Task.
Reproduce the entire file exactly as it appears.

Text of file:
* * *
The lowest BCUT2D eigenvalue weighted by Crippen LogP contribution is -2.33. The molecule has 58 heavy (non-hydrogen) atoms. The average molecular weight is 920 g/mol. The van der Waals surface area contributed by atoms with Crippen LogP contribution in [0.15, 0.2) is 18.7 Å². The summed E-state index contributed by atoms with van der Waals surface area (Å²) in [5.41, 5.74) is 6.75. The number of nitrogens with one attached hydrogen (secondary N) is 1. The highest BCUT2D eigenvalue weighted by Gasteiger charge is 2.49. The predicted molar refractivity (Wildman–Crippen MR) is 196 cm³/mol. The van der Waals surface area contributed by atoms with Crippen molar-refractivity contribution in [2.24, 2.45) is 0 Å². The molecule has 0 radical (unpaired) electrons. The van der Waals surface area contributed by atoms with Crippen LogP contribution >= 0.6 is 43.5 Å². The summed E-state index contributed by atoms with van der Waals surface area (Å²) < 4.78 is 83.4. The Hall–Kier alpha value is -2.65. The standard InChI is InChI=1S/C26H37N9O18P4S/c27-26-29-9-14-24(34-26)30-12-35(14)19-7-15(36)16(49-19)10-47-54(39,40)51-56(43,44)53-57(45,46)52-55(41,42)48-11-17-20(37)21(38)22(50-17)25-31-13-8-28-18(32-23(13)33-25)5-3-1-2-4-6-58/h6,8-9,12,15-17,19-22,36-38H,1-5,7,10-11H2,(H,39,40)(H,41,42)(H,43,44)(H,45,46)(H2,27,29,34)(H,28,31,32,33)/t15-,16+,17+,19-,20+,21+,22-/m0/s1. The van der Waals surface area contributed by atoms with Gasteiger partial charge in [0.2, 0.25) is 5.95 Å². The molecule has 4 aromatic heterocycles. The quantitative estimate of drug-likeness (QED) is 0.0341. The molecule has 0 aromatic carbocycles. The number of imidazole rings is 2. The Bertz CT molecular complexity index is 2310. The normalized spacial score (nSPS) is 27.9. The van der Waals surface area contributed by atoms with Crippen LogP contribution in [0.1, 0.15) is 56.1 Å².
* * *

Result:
The lowest BCUT2D eigenvalue weighted by Crippen LogP contribution is -2.33. The molecule has 58 heavy (non-hydrogen) atoms. The average molecular weight is 920 g/mol. The van der Waals surface area contributed by atoms with Crippen LogP contribution in [0.15, 0.2) is 18.7 Å². The summed E-state index contributed by atoms with van der Waals surface area (Å²) in [5.41, 5.74) is 6.75. The number of nitrogens with one attached hydrogen (secondary N) is 1. The highest BCUT2D eigenvalue weighted by Gasteiger charge is 2.49. The predicted molar refractivity (Wildman–Crippen MR) is 196 cm³/mol. The van der Waals surface area contributed by atoms with Crippen molar-refractivity contribution in [2.24, 2.45) is 0 Å². The molecule has 0 radical (unpaired) electrons. The van der Waals surface area contributed by atoms with Crippen LogP contribution >= 0.6 is 43.5 Å². The summed E-state index contributed by atoms with van der Waals surface area (Å²) < 4.78 is 83.4. The Hall–Kier alpha value is -2.65. The standard InChI is InChI=1S/C26H37N9O18P4S/c27-26-29-9-14-24(34-26)30-12-35(14)19-7-15(36)16(49-19)10-47-54(39,40)51-56(43,44)53-57(45,46)52-55(41,42)48-11-17-20(37)21(38)22(50-17)25-31-13-8-28-18(32-23(13)33-25)5-3-1-2-4-6-58/h6,8-9,12,15-17,19-22,36-38H,1-5,7,10-11H2,(H,39,40)(H,41,42)(H,43,44)(H,45,46)(H2,27,29,34)(H,28,31,32,33)/t15-,16+,17+,19-,20+,21+,22-/m0/s1. The van der Waals surface area contributed by atoms with Gasteiger partial charge in [0.2, 0.25) is 5.95 Å². The molecule has 4 aromatic heterocycles. The quantitative estimate of drug-likeness (QED) is 0.0341. The molecule has 0 aromatic carbocycles. The number of imidazole rings is 2. The Bertz CT molecular complexity index is 2310. The normalized spacial score (nSPS) is 27.9. The van der Waals surface area contributed by atoms with Crippen LogP contribution in [0.1, 0.15) is 56.1 Å².